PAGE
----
We've been in on these sort of shindigs before. All tea and biscuits and pleasantries followed by the "And now Mr Coombes..., tell us what it is you've come for....... You want to be able to increase your precept without being capped...  I see.... and you have special circumstances that mean you really need it..... I see.....  Do you mean riots like Oldham and Burnley....? or shootings and knifings like Manchester..... No?... Turning to a Civil Servant he says now David, just remind me Fylde..... do we have a...... Ahhh yes, thank you. Now, let me see, you're the Council that lost half a million in its accounts on the wrong side of the books wasn't it?..... and your accounting papers were so bad the next year your auditors couldn't even audit your books..... oh dear..... and they we had to issue a SAS 10 report about your poor financial management.... and then..... and so it goes on until the delegation makes its excuses and heads for Victoria Station.

Like we said mostly a waste of time.

Readers will also remember we worried that having plunged our finances from having reserves of over £2 million to a balance of effectively zero, the next step for financial incompetents like the Commissar and his had picked team was to join the toxic bank queue and take out a loan, mortgaging his  incompetence to future taxpayers.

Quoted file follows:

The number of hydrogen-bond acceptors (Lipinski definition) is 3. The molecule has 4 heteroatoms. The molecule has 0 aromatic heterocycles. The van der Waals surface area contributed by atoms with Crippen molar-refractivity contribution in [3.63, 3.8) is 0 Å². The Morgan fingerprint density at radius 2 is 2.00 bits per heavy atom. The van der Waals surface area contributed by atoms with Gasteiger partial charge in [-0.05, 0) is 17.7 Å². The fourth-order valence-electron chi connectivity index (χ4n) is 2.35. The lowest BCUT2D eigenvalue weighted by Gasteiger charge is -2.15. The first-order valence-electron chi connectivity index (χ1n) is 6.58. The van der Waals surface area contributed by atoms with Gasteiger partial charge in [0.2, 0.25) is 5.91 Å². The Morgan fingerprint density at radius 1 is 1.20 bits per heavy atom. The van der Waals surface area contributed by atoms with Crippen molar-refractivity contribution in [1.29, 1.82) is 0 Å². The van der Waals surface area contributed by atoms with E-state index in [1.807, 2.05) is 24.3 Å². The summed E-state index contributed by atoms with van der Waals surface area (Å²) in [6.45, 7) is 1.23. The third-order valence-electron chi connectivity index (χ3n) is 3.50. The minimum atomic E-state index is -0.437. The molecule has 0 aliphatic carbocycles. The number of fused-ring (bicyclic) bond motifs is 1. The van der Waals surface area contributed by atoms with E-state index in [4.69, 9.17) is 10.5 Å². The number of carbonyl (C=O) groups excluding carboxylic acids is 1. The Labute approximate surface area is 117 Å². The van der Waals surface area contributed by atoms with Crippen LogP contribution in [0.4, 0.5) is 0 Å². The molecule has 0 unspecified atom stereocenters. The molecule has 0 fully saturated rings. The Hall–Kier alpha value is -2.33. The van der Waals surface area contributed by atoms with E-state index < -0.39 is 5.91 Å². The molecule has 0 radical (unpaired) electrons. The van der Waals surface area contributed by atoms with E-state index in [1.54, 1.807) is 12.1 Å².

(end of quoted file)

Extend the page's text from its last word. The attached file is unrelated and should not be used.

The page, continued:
Well, the loans have started. Fylde is going into debt.

And it's just about to get even deeper in debt.

So far, its about £1 million in the red.

Now that's not necessarily a bad thing. Some things like big infrastructure projects SHOULD be funded by loans. Something like a new road or a leisure centre or new park should be funded on loan. That's because it will last for many years, perhaps generations in the case of a park, and its unfair to ask the taxpayers of one single year to pay for something that will be here when they are dead and gone.

So borrowing for long term infrastructure is a good thing, because it spreads the cost of providing it (ie the repayments of principal and interest on the loan) over the generations of users that will be using and enjoying it.

But as anyone in finance or business will tell you, the one thing you don't get a loan for is revenue spending.

That means you shouldn't borrow money to fund housekeeping items.

And that's where Fylde are now going.

They have persuaded Government to give them not more money, but to allow them to "capitalise some of their revenue spending" Altogether £705,000 of spending is involved.

They are being allowed to capitalise £150,000 of revenue spending which they must  generate that themselves from sale of one or more assets, and they are also being allowed to capitalise a further £555,000 of revenue spending which is to be funded by borrowing over the next 20 years.